NARRATOR: Now turn around. Enter the main room. On the wall to the left,  look for a painting with the word SPAM spelled out in bright yellow. This is a painting by Ed Ruscha from 1962. Ruscha took his subject matter from everyday consumer culture. The top part of the painting shows the brand name in supersize, while the lower part shows a can of spam in its actual size. Ruscha reflected on his career in Los Angeles.


RUSCHA: I always had it in the back of my mind that movies had it over painting in a way because you had this rectangle where everything moved….It’s not a frozen thing on the wall. That’s what I make is frozen things that stay in place. They don’t move. I mean, there’s salvation in that too. 

When I got ready to leave Oklahoma I knew that Los Angeles was swank and it sparkled and twinkled. It just had some great magnetic attraction for me. So I knew that this was going to be a place to come to.

I think I could have almost made my art anywhere I settled. But the city is the backbone to what I’m up to….Words seem to affect me in some way I guess. I’m guilty of linguistic kleptomania. I just see things out there and they just become part of my art.

NARRATOR: Near the Ruscha painting, you’ll see a giant comb leaning against the wall. Vija Celmins made this sculpture in 1970.

[Navigate to Vija Celmins, Comb


CELMINS: I had just been married and I made the comb about the size of my husband, 6’ 4”, for some bizarre unknown reason. I drew the comb on this piece of wood and then I thought, well, how am I going to cut it? So I had a lumber yard, I took it in, and I had them roughly cut the shape in. And then I got a file, 2, 3 files, and I started filing. I like the physical labor. My work is pretty physical anyway. I like the physical labor of it, you know? I sprayed—I can’t believe I did this!—this is sprayed with lacquer, without a mask or anything. But I’m still here! I didn’t know. When I  get on to something, my brain is ticking and I’m trying to figure out how to make it! I had someone write on there. Because I never could write on things. It took a couple of years, on and off.

NARRATOR: Celmins moved to Los Angeles in 1962 to attend graduate school at UCLA.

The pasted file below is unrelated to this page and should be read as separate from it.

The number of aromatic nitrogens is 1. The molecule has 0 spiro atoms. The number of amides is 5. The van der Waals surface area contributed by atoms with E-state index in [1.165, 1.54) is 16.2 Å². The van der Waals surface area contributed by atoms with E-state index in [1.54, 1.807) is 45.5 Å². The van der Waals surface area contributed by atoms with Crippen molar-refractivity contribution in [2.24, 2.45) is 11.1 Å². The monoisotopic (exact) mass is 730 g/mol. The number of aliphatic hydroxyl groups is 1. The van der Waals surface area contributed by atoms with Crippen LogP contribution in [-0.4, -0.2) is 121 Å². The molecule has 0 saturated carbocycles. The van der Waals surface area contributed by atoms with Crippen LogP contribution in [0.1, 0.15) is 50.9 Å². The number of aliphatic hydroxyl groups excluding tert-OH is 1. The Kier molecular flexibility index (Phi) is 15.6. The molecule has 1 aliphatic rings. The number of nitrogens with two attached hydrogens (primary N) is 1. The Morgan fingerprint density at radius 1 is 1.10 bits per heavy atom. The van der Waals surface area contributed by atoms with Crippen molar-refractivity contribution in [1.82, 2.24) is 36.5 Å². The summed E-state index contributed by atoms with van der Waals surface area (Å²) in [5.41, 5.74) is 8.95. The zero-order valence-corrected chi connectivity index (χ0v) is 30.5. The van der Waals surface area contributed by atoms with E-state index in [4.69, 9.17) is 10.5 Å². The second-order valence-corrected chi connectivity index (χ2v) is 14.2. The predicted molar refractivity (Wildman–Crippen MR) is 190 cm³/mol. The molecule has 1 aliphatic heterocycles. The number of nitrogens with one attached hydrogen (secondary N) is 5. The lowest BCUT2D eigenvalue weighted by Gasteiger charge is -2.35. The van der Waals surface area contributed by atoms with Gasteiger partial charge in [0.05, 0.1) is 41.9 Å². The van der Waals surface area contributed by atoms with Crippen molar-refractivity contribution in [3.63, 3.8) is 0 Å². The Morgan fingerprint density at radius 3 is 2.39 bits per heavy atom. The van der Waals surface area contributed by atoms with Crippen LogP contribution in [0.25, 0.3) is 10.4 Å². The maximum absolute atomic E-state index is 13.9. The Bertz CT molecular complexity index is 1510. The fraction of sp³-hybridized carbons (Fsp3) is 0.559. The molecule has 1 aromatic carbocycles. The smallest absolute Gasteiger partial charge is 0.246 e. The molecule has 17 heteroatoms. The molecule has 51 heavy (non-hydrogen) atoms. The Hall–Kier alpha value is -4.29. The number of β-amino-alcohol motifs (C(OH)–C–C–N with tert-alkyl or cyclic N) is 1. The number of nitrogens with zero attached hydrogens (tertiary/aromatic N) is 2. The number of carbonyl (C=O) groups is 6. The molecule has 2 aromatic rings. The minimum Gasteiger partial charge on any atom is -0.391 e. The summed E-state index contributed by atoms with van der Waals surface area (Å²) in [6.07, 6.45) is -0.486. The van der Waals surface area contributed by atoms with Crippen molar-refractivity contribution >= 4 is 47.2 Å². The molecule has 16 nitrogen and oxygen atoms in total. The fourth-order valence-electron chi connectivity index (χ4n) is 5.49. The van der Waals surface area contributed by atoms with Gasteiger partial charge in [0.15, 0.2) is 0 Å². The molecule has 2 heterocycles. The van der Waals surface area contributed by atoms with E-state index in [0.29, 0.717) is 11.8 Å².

CELMINS: I came from Indiana. Most of the time, the work I saw was in magazines. So it would be people that were pretty well known. And I think when I came to LA, I thought it was like a new beginning. I found this studio at 701 Venice Blvd. Venice was so wonderful! It was almost totally empty. There was very little traffic. I moved to the studio in 1963. I lived there for thirteen years…

Now, turn to the black and white image of a man standing on a sidewalk, just next to the right of the comb. The word “wrong” appears beneath the figure.

[Navigate to John Baldessari, Wrong]

NARRATOR: The artist John Baldessari appears in his own work here, standing stiffly in the foreground with a palm tree looming behind him. The composition is intentionally off, violating conventions of what makes a so-called “good” photograph. Baldessari talked about the work in an interview in 2009.


BALDESSARI: Doing art is the only thing I’ve come across that gives me any idea that I’m anywhere close to understanding what the universe is about. It all sounds very mystical I know, but I think that’s what drives me.

Getting interested in photography and reading books about photography and how do you take a good picture. How do you prove your photographs? You know, it’s still out there. Don’t pose your subject in front of a tree because the tree will look like it’s growing out of a person’s head. Well, that’s kind of cool! You can do that? So I just put the two together. A picture of me standing in front of a tree, labeled Wrong. Everywhere I look, I’m looking at ways of seeing what I’m looking at. It’s just to escape boredom.